The need for survival, curiosity about what exists in the world and the desire to conquer moved humanity through the sea, lands and forests. Since the exit of homo sapiens from Africa more than 100,000 years ago, humanity migrates, creating thus a geography of multiple faces and destinations.¹ Thus the Old World fused to the New World and the Americas.
The Amazon went that route of conquest from the great voyages, when Vicente Yáñez Pinzón discovered the Amazon River and the lands of the northern coast of Brazil, which he named Nuestra Señora de la Tierras y del Consolación Rostro Hermozo and Rio Grande de La Mar Dulce.² Since then, many lusted after these rich and exotic lands. Spanish, Portuguese, Dutch, French tried to extend their dominions.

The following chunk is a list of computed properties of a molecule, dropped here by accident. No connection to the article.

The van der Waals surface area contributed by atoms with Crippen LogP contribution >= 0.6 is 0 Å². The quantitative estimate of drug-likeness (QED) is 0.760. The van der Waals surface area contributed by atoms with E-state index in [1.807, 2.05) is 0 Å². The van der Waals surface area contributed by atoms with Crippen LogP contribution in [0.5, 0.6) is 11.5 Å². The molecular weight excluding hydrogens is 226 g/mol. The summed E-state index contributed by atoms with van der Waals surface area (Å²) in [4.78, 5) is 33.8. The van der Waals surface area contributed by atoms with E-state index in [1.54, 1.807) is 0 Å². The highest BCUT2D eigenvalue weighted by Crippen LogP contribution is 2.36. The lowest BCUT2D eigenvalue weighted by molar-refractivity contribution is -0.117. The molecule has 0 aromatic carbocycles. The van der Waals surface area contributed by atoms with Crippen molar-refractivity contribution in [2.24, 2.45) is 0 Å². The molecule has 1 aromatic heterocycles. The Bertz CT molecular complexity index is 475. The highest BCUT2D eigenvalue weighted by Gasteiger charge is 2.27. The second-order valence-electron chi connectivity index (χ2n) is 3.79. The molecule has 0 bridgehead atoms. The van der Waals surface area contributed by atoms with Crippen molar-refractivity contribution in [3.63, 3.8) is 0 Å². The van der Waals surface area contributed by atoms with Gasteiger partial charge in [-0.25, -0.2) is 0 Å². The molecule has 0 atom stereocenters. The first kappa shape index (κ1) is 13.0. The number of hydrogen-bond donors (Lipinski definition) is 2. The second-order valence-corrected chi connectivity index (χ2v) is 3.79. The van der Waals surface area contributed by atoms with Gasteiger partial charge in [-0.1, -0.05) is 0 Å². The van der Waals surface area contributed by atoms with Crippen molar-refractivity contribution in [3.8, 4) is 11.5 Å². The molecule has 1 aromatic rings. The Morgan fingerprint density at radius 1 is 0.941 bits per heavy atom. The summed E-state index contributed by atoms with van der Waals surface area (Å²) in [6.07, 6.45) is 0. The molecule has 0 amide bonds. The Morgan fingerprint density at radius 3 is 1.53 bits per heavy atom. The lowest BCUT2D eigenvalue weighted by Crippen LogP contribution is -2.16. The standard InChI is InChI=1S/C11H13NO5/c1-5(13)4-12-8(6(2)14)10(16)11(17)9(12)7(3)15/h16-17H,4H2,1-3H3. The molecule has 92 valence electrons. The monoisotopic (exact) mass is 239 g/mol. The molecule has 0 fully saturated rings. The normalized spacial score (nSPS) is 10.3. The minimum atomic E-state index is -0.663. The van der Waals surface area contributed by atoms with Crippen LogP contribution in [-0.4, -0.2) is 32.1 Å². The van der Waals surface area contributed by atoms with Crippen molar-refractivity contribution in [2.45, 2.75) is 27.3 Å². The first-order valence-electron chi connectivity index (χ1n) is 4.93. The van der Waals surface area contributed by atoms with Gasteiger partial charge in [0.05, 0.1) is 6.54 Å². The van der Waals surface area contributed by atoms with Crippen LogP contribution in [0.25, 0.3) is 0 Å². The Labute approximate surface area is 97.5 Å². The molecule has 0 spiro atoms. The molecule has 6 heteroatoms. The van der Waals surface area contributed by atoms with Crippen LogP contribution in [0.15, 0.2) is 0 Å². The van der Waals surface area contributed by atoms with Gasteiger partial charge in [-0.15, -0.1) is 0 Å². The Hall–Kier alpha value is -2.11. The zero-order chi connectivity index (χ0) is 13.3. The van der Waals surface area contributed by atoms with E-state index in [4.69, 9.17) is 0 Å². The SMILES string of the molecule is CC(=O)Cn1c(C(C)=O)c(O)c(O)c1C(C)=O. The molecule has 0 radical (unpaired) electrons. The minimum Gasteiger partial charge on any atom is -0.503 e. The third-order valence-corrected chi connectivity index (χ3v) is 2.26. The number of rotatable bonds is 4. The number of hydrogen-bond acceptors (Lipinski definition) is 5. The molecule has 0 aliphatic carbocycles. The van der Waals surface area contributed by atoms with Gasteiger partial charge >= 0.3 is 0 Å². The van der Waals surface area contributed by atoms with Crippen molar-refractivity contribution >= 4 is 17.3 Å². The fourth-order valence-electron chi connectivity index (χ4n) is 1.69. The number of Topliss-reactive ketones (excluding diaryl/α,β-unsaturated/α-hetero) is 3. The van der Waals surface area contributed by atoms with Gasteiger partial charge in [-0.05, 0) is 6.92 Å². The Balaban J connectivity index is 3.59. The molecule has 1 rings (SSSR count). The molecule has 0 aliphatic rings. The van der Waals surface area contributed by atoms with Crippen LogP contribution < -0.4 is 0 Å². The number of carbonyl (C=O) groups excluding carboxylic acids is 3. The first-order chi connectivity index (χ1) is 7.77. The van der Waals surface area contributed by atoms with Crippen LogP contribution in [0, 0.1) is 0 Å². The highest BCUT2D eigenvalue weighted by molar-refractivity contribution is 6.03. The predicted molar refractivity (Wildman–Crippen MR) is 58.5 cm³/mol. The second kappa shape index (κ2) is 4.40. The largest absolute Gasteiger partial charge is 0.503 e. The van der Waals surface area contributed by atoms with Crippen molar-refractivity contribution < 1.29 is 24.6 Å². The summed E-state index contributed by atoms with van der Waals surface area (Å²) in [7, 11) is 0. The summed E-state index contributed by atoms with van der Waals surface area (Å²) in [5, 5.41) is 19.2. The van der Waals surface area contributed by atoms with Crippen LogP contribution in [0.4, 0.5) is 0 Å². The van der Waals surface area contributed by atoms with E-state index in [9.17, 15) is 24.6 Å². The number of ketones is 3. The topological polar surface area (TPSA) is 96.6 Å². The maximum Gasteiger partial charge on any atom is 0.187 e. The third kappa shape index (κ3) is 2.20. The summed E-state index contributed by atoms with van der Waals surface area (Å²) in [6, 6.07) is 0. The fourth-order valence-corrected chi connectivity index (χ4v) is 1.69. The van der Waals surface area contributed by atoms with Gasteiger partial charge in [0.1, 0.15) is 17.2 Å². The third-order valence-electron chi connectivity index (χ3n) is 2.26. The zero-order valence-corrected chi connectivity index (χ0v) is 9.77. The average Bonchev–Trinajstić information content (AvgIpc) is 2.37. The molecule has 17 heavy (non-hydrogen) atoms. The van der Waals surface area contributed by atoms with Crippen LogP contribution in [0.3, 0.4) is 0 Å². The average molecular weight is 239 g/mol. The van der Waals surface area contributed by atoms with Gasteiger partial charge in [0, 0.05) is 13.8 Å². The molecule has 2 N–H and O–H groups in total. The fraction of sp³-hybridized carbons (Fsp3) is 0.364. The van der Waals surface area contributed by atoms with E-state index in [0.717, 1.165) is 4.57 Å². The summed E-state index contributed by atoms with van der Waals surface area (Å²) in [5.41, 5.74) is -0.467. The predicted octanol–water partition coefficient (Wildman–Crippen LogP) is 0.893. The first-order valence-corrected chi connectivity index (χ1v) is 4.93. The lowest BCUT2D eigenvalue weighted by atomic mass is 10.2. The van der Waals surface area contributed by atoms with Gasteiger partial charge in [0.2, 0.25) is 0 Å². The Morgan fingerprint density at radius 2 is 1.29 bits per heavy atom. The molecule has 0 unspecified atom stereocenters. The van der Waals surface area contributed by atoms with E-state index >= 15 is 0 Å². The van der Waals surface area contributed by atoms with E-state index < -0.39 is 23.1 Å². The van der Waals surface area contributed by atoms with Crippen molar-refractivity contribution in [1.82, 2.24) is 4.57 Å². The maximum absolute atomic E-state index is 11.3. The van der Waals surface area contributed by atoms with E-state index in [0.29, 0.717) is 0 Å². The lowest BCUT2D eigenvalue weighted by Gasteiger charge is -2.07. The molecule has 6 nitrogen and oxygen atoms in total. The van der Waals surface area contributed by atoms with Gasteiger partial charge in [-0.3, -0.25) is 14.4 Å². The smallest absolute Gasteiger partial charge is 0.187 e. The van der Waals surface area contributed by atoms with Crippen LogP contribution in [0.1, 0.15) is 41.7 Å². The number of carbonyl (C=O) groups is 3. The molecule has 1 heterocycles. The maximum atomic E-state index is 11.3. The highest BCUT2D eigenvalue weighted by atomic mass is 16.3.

And so, in Brazil’s recent history, men and women, moved by the military government promises to find abundant land, gold and opportunities, created a new front of conquest in this place, from major roads that cross the vast Amazon rainforest: the Belem-Brasilia and Transamazônica. These roads began to be built from the 50s, in order to colonize and occupy the Amazon. From north to south, east to west, totaling more than 6000 kilometers, forming a rugged and inaccurate mapping. And it is in this realm of waters where rivers have always been the real roads that thousands Brazilians live and work.
In this project, which has been developed since 1990, these men and women tell their stories materialized in pictures, written and oral memories, intertwined over this immense territory where dreams of luck pulse, in Northern Brazil.
¹ FLORENTINO, Manolo; MACHADO, Cacilda 9Org.). Ensaios sobre a escravidão I. Belo Horizonte: Editora UFMG, 2003.
² TOCANTINS. Manaus, AM: Editora Valer: Edições Governo do Estado, 2000.